‘Prachatai’ means “free people” in Thai. Prachatai calls itself an online newspaper, with Thai and English versions. You can see the English version here. Prachatai in the Thai internet universe is a bit like this website, Kafila, only a lot more popular. Prachatai’s webmaster, Chiranuch Premchaiporn, is facing trial for comments posted on the site that allegedly violated Thailand’s lese majeste (insulting the monarch) laws. While the lese majeste charges against the person who wrote that comment have been dropped, Chiranuch is still being charged under lese majeste and other laws, including ‘intermediary liability’ laws. Intermediary liability laws in relation to internet freedom mean that if you post a comment on my site that violates the law, I too will be charged as having abetted the crime. India’s cyber crime laws were amended some time ago to remove the intermediary clause, not because the Government of India was concerned about free speech, but because of Ebay India, whose head was charged and arrested when a user uploaded a pornographic ‘MMS’ on Ebay India that featured minors.

I first met Chiranuch at an social media workshop in Thailand, and then again last September in Budapest, Hungary, at a Google conference on internet freedom across the world. It is curcuial to note that upon her return from Budapest, she was arrested, given bail for a very high bail amount, and fresh new charges – and a lot of them – were added against her – clearly, they don’t like her talking about internet freedom. If convicted, she faces up to 50 years in jail! See here an article in The Economist. The trial began today, 4 February, a few hours ago.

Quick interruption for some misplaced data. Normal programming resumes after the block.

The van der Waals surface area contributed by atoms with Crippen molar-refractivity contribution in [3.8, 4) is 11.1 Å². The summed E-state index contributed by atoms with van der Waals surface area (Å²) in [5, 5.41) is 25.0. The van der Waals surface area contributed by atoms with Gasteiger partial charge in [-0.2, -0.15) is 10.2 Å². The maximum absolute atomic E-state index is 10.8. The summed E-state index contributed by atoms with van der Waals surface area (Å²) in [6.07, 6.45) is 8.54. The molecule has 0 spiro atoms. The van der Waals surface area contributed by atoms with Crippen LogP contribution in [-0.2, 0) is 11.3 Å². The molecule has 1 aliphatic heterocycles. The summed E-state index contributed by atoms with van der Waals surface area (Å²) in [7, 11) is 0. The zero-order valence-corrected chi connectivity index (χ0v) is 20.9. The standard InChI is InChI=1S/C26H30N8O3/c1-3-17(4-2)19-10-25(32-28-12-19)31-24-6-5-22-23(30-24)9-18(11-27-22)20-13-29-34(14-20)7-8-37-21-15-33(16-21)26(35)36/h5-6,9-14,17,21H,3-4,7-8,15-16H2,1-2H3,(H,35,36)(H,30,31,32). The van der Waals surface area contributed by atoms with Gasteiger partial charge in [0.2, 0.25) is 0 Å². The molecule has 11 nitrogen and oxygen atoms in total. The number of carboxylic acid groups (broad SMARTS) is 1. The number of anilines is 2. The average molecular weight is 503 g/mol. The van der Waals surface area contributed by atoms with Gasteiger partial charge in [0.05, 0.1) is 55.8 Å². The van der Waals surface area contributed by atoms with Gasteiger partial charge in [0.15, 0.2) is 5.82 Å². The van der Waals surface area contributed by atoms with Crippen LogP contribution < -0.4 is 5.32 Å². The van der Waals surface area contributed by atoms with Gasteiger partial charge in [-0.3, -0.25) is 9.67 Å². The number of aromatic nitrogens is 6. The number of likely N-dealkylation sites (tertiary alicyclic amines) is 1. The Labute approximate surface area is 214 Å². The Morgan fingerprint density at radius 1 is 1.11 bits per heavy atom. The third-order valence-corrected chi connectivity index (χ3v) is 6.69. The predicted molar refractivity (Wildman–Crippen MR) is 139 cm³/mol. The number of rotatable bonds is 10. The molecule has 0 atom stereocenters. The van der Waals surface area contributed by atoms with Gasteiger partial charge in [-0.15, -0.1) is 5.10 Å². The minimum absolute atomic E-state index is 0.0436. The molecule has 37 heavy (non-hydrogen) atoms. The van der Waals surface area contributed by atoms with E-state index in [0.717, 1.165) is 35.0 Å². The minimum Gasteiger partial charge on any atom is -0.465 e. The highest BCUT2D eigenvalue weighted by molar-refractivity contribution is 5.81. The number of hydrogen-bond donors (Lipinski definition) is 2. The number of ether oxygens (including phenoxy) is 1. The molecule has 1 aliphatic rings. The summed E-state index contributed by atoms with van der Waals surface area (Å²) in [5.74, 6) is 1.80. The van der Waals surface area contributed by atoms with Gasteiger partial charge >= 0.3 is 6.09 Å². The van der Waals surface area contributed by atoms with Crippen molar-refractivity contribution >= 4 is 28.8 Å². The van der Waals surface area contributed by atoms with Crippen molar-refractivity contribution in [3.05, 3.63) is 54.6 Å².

Chiranuch could easily have escaped Thailand and taken asylum elsewhere by now. She hasn’t done that because she is consciously fighting a battle for freedom of expression in Thailand. She didn’t want to run away because it would have discouraged, rather than encouraged, that crucial fight.

One expresses solidarity with her, one hopes she is free, and that her case becomes the turning point in the fight from democracy and democratic rights in Thailand. Above all, one salutes her courage. For those who are interested in the details, given below are notes from the Thai Netizen Network.

Continue reading My friend in Thailand, may you be free